Richmond fixes bad connection with local alarm companies
- By John Breeden II
- Nov 20, 2013
Many people don’t realize this, but because many alarm and contract security companies aren’t located in the same jurisdiction as the businesses and homes they are protecting, they can't just call 911 when a customer's system reports an emergency.
Project At A Glance
Name: Automated Secure Alarm Protocol (ASAP)
Office: Public Safety Team, City of Richmond, Virginia Department of Information Technology
Technology: XML data template, GJXDM, NIEM open standards, ANSI standard, PERL, International Justice and Public Safety Network
Time to implementation: Two years
Before: Alarm companies trying to notify 911 emergency centers would often be put on hold because they could not use priority 911 lines. Calls would be delayed, up to 15 minutes in some cases, resulting in property damage and possible loss of life.
After: Most emergency calls from alarm companies get immediate response, with the correct emergency services crews starting out within 15 seconds of the initial notification. High-priority events such as hold-up alarms are also instantly sent to police mobile computers. Over 20,000 calls have been placed using the ASAP system with no errors or dispatch delays.
Instead, they have to call a standard seven digit number to talk to emergency dispatchers in their customer’s area. However, because 911 operators are required to prioritize calls coming into 911 lines, alarm companies can sometimes be put on hold — for a long time.
Even once the call is answered, differences in regional dialects and unfamiliarity with the area can delay response times even more as the alarm company operator and the 911 dispatcher confer about the nature and location of the emergency.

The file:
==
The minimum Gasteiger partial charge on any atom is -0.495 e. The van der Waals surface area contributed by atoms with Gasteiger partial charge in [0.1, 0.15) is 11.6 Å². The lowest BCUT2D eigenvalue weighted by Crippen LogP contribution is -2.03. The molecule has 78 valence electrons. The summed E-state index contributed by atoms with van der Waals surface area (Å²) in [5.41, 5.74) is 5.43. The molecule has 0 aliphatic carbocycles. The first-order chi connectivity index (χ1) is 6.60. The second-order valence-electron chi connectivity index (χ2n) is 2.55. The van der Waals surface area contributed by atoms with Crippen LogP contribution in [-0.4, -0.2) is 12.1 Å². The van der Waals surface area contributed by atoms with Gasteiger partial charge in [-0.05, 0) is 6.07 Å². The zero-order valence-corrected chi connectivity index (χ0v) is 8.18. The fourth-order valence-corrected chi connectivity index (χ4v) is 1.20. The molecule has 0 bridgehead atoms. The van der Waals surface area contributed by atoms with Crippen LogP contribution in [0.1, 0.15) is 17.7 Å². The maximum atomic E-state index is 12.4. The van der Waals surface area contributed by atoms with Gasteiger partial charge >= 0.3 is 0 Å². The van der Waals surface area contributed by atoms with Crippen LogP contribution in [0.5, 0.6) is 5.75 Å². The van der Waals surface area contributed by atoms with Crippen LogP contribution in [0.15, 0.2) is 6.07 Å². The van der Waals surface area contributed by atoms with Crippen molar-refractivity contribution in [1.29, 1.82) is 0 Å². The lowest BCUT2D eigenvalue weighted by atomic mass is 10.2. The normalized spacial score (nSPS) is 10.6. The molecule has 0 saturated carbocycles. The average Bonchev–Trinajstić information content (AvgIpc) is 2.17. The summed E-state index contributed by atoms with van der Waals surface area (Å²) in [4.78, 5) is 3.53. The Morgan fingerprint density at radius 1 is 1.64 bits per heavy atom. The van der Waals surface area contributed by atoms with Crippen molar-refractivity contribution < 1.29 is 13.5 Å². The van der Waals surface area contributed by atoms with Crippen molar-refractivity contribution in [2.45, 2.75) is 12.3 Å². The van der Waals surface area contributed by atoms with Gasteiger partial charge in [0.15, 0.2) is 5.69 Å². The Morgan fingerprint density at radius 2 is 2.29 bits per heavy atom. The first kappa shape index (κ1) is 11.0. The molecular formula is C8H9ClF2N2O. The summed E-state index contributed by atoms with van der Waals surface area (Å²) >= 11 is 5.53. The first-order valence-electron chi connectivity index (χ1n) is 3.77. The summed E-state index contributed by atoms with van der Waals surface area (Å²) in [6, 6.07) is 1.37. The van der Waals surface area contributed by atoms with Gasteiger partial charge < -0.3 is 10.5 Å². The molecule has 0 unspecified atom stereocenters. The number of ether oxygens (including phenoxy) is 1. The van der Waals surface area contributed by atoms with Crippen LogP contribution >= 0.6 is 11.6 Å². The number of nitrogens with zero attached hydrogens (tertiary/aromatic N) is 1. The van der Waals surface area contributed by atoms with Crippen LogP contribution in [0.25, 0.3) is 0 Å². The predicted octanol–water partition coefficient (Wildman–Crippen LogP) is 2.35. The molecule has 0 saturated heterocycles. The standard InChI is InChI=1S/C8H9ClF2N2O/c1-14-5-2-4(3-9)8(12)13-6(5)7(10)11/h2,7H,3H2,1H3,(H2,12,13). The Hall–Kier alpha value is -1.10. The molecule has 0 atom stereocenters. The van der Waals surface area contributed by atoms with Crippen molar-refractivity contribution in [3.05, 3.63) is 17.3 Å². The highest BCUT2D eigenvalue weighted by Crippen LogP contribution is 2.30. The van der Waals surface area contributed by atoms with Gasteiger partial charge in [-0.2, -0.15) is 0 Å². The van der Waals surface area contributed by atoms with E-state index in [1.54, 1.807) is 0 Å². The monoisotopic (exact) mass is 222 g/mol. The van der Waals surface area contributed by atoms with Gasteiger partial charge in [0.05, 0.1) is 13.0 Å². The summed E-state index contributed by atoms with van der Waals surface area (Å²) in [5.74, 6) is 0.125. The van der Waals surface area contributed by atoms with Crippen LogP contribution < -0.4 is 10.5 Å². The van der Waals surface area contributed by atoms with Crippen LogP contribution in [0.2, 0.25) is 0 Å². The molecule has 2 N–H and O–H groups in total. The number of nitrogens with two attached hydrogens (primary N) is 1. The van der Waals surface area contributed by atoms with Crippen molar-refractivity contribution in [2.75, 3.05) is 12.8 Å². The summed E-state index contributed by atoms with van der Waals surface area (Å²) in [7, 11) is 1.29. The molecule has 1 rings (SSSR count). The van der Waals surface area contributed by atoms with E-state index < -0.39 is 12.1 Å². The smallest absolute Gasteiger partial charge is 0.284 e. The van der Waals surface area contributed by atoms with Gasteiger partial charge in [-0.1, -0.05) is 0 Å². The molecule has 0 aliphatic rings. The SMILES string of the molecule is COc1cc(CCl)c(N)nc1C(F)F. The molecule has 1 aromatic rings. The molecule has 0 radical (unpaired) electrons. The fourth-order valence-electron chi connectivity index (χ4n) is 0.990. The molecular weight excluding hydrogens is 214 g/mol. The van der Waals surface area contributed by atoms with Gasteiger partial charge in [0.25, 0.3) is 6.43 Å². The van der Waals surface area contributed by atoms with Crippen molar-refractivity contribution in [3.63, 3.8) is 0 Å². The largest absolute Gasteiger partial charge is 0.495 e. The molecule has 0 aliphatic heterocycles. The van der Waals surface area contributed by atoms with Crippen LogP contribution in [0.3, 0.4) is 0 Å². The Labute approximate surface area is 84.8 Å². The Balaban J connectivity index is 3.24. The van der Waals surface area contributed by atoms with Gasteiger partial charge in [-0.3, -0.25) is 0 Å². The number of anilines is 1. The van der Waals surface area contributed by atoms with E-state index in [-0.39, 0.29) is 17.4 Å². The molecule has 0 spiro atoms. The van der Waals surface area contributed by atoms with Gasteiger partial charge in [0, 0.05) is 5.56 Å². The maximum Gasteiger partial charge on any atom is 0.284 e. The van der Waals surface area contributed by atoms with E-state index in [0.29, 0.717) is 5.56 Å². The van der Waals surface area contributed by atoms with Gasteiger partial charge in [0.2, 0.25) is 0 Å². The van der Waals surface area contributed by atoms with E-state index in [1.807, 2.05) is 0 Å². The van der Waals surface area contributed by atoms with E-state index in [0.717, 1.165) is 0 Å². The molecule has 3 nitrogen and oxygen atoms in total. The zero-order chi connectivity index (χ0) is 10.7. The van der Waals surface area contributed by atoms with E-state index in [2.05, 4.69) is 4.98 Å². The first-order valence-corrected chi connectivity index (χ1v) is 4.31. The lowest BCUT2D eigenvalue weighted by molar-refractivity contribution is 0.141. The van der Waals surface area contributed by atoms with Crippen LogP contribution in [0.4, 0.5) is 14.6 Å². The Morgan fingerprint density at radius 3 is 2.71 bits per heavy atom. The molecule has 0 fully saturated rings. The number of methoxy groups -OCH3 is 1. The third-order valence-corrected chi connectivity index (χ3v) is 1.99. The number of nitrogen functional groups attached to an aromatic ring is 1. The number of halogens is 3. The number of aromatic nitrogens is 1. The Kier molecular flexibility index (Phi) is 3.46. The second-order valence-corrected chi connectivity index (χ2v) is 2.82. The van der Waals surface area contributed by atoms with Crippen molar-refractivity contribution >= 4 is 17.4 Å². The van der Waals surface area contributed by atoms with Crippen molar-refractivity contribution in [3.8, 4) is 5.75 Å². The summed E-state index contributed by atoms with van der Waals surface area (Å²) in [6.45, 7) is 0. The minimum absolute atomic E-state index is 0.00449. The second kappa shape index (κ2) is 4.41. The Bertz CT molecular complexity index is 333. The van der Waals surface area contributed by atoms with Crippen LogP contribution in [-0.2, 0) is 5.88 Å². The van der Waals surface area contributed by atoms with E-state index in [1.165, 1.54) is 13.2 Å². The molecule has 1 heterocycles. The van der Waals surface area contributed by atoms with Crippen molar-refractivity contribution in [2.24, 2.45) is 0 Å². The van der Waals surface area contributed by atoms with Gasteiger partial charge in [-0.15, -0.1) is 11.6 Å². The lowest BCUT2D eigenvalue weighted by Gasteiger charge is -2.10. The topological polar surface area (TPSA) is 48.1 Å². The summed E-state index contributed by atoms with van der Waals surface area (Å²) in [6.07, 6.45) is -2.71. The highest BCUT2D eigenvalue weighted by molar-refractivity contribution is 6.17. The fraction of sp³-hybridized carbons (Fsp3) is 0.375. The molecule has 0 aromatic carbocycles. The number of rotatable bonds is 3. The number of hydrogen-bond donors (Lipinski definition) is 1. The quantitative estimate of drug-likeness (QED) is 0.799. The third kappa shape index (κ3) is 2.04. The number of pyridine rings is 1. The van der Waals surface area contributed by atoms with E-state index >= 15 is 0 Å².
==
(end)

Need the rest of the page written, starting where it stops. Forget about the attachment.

The Public Safety Team in Richmond, Va., wanted to fix this problem, and set about on a two-year quest to better link alarm companies with emergency services. Part of the fix, as they initially envisioned it, would have alarm companies send a notice using standard XML that conformed to the National Information Exchange Model standards. But that was only the start of a solution. Richmond wanted to simply have alarm messages sent through the International Justice and Public Safety Network (Nlets), which links emergency dispatchers in all 50 states using state-based control points. However, this was found to be impractical because Nlets couldn't handle an estimated 300 to 600 new connections from alarm companies that would be necessary. Also, FBI regulations require that each site that wants to connect to Nlets needs to be inspected for physical security and have other policies in place to keep the network secure. The estimated cost of each inspection? $3,000.
Richmond instead developed its own system called Message Broker, a combination of hardware and software that would act as middleware between Nlets and alarm monitoring companies.
Using the resulting Automated Secure Alarm Protocol (ASAP), alarm companies can now connect to Message Broker, and the city is responsible for making sure each new connection is secure and that messages are sent to it in the proper format. When an alarm company sends an alert, Message Broker checks for errors and then forwards the message to the appropriate emergency response center. In addition, high-priority alarms such has hold-ups and burglary signals can be sent directly to mobile computers inside police cars.
The system went live in April of 2012. Since then, it has handled more than 20,000 alarm notifications most of which are responded to within 15 seconds. The automated process now frees up 911 operators who can instead concentrate on calls coming in to the 911 lines from citizens.
According to the city of Richmond, all electronic exchanges delivered through the system have been free from error. There have been no mistaken dispatches for any alarm received via the data exchange. And the information hand-off works so quickly that there are at least four documented cases when police arrived on the scene of a burglar alarm, only to find the perpetrator still on the premises, leading to an arrest.